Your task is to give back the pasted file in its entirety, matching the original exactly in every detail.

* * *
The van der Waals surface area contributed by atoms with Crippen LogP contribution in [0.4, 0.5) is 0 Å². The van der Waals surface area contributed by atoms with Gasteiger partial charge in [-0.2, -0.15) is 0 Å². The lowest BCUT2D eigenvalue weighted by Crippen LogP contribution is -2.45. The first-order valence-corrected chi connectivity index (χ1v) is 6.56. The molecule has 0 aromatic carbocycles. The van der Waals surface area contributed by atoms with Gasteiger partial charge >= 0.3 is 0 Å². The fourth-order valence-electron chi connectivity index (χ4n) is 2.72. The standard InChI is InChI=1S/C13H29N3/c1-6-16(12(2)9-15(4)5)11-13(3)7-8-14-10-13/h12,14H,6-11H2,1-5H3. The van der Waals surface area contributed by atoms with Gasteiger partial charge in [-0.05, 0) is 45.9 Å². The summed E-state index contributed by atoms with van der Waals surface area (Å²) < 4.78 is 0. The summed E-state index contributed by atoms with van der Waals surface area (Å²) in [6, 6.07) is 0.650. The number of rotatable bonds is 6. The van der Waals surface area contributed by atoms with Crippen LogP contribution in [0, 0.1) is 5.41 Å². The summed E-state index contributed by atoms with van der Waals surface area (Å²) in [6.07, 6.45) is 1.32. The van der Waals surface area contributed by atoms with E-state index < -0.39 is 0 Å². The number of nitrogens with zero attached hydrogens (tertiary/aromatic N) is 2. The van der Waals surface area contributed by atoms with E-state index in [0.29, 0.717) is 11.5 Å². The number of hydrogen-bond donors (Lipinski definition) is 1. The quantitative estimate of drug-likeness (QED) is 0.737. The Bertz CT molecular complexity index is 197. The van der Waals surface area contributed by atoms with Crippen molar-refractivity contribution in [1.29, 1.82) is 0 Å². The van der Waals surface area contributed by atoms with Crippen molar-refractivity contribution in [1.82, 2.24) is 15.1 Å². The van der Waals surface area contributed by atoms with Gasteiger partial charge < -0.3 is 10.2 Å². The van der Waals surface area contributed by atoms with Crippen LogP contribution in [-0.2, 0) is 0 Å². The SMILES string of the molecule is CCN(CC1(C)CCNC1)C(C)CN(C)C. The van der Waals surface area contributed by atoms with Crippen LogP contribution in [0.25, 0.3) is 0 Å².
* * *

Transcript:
The van der Waals surface area contributed by atoms with Crippen LogP contribution in [0.4, 0.5) is 0 Å². The van der Waals surface area contributed by atoms with Gasteiger partial charge in [-0.2, -0.15) is 0 Å². The lowest BCUT2D eigenvalue weighted by Crippen LogP contribution is -2.45. The first-order valence-corrected chi connectivity index (χ1v) is 6.56. The molecule has 0 aromatic carbocycles. The van der Waals surface area contributed by atoms with Gasteiger partial charge >= 0.3 is 0 Å². The fourth-order valence-electron chi connectivity index (χ4n) is 2.72. The standard InChI is InChI=1S/C13H29N3/c1-6-16(12(2)9-15(4)5)11-13(3)7-8-14-10-13/h12,14H,6-11H2,1-5H3. The van der Waals surface area contributed by atoms with Gasteiger partial charge in [-0.05, 0) is 45.9 Å². The summed E-state index contributed by atoms with van der Waals surface area (Å²) < 4.78 is 0. The summed E-state index contributed by atoms with van der Waals surface area (Å²) in [6, 6.07) is 0.650. The number of rotatable bonds is 6. The van der Waals surface area contributed by atoms with Crippen LogP contribution in [0, 0.1) is 5.41 Å². The summed E-state index contributed by atoms with van der Waals surface area (Å²) in [6.07, 6.45) is 1.32. The van der Waals surface area contributed by atoms with E-state index < -0.39 is 0 Å². The number of nitrogens with zero attached hydrogens (tertiary/aromatic N) is 2. The van der Waals surface area contributed by atoms with E-state index in [0.29, 0.717) is 11.5 Å². The number of hydrogen-bond donors (Lipinski definition) is 1. The quantitative estimate of drug-likeness (QED) is 0.737. The Bertz CT molecular complexity index is 197. The van der Waals surface area contributed by atoms with Crippen molar-refractivity contribution in [1.29, 1.82) is 0 Å². The van der Waals surface area contributed by atoms with Crippen molar-refractivity contribution in [1.82, 2.24) is 15.1 Å². The van der Waals surface area contributed by atoms with Gasteiger partial charge < -0.3 is 10.2 Å². The van der Waals surface area contributed by atoms with Crippen LogP contribution in [-0.2, 0) is 0 Å². The SMILES string of the molecule is CCN(CC1(C)CCNC1)C(C)CN(C)C. The van der Waals surface area contributed by atoms with Crippen LogP contribution in [0.25, 0.3) is 0 Å².